Australia’s unofficial poet laureate Paul Kelly has spent a career putting words to – and making poetry of – our lives. His ‘mongrel memoir’ How to Make Gravy was described as “a manual on how to look at things, how to pay attention” (Australian Book Review) while his anthology Love is Strong as Death collects those poems that inspire and challenge him – and in turn, inspire us. Paul joins Wiradjuri and Kamilaroi writer Stan Grant (With the Falling of the Dusk) for a memorable conversation about the role of literature and poetry in their lives and the power of a story sung well. 

This podcast was recorded live at the 2021 Sydney Writers' Festival.  

This recording is available on all major podcast platforms.


Paul Kelly (Australian)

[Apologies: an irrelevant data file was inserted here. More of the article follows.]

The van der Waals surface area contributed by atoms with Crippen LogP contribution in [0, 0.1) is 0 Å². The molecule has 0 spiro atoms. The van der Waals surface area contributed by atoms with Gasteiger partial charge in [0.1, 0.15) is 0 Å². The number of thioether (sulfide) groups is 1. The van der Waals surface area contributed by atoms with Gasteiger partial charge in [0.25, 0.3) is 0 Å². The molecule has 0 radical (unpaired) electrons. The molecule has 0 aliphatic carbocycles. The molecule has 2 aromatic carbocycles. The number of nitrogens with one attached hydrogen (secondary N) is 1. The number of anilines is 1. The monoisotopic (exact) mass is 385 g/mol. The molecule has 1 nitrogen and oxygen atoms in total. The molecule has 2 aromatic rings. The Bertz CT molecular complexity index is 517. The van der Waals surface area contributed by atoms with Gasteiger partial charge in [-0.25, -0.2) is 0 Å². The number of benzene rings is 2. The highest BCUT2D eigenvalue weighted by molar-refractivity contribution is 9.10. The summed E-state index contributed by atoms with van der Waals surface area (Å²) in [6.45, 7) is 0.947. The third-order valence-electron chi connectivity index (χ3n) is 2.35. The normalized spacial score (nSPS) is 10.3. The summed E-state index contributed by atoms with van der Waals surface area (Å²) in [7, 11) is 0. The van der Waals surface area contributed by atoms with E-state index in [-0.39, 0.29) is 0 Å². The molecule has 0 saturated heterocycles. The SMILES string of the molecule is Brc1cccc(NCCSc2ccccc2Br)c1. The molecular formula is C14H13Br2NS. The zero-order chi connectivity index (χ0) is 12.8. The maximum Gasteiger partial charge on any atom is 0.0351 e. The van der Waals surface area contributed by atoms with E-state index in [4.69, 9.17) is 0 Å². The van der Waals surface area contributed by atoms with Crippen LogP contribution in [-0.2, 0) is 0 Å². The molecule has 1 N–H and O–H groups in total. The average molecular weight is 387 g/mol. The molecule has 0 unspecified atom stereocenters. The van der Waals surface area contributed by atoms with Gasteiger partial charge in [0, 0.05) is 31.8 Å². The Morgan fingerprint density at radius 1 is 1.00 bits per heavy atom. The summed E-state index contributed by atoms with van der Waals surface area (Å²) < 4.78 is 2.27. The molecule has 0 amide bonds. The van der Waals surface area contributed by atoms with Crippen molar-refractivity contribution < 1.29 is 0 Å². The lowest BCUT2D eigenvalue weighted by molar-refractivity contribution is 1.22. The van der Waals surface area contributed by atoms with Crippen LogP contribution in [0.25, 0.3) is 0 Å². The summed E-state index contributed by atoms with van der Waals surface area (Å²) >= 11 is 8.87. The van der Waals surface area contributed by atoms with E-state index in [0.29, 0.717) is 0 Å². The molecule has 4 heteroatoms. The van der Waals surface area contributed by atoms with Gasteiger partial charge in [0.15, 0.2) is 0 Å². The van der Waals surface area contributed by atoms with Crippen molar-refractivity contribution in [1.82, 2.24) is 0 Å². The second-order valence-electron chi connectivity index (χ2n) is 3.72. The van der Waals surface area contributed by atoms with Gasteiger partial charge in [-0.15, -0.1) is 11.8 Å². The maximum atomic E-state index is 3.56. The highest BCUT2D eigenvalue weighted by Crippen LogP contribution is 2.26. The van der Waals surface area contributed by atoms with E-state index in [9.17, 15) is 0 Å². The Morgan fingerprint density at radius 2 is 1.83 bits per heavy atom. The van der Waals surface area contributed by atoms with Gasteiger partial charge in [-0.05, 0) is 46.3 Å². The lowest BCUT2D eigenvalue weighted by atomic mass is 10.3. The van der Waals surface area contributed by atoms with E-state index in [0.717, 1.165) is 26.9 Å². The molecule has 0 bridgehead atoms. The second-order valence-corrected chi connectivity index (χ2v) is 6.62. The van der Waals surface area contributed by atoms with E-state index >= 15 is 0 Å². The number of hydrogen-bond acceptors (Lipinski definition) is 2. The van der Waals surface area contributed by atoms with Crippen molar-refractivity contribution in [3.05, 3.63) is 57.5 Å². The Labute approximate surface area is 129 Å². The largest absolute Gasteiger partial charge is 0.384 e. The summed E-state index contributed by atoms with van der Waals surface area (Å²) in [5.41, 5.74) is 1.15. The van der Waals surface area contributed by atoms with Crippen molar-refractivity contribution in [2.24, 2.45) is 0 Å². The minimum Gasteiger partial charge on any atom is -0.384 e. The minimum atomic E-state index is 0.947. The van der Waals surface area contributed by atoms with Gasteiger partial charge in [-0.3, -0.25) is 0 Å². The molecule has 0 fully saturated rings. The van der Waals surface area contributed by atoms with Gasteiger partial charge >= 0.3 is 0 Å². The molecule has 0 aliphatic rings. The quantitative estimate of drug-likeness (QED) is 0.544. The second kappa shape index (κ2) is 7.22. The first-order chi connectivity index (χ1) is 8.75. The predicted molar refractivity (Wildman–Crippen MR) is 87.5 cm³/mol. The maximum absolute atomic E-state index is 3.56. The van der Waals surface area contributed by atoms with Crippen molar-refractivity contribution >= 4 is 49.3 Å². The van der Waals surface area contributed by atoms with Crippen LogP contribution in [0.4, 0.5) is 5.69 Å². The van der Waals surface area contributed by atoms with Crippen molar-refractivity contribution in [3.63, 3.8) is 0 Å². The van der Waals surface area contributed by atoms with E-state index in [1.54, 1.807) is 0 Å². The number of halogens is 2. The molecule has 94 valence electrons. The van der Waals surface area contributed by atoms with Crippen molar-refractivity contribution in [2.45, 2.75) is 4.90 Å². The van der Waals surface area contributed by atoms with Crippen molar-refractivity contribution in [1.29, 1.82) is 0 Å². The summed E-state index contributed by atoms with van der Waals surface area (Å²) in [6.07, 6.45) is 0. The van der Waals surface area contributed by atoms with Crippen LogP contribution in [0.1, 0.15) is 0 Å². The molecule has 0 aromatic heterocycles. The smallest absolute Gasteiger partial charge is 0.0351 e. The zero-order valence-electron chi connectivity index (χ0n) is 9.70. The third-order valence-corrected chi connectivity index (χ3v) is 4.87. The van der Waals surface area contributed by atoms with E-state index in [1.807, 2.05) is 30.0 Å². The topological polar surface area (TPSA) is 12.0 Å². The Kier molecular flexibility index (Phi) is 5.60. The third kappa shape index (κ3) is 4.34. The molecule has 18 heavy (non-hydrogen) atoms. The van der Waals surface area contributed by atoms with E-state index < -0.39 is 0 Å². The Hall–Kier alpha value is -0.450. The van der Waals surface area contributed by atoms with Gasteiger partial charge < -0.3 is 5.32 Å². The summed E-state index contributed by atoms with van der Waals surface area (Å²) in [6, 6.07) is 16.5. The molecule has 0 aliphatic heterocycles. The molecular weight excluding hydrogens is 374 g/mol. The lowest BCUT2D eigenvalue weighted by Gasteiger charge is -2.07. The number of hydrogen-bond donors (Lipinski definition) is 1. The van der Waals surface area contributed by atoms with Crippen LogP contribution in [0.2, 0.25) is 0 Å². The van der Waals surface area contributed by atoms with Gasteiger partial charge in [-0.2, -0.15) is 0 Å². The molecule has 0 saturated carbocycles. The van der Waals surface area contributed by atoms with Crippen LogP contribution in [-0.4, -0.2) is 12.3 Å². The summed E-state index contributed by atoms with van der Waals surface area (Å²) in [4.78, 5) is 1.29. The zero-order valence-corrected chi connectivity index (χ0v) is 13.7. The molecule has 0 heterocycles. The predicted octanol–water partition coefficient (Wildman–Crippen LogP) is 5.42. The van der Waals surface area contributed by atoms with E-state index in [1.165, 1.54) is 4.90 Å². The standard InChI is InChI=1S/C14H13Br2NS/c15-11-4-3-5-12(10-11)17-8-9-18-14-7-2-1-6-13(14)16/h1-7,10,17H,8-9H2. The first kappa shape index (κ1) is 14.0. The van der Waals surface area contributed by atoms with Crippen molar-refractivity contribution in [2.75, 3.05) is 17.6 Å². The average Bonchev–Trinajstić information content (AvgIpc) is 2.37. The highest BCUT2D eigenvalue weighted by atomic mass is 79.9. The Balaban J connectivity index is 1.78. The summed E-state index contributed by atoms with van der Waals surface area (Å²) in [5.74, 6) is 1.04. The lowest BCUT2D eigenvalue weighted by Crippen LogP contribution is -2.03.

Paul Kelly

Paul Kelly was born in Adelaide in 1955. He wrote his first song in 1976 and has been making records since 1978 — over thirty to date. He has collaborated with many other songwriters and written music for film and theatre. In 2010 he published a 'mongrel memoir', How to Make Gravy; and in 2019 an anthology of poetry, Love is Strong as Death. His most recent album is Thirteen Ways to Look at Birds.

Stan Grant (Australian)

Stan Grant

Stan Grant is a Wiradjuri and Kamilaroi man. A journalist since 1987, he has worked for the ABC, SBS, the Seven Network and Sky News Australia. From 2001 to 2012, he worked for CNN as an anchor and senior correspondent in Asia and the Middle East. As a journalist, he has received a string of prestigious international and Australian awards. In 2015, he published his bestselling book Talking to My Country, which won the Walkley Book Award, and he also won a Walkley Award for his coverage of Indigenous affairs. In 2016, he was appointed to the Referendum Council on Indigenous recognition. Stan is now Chair of Indigenous/Australian Belonging at Charles Sturt University and International Affairs Analyst at the ABC. Stan’s newest book is With the Falling of the Dusk.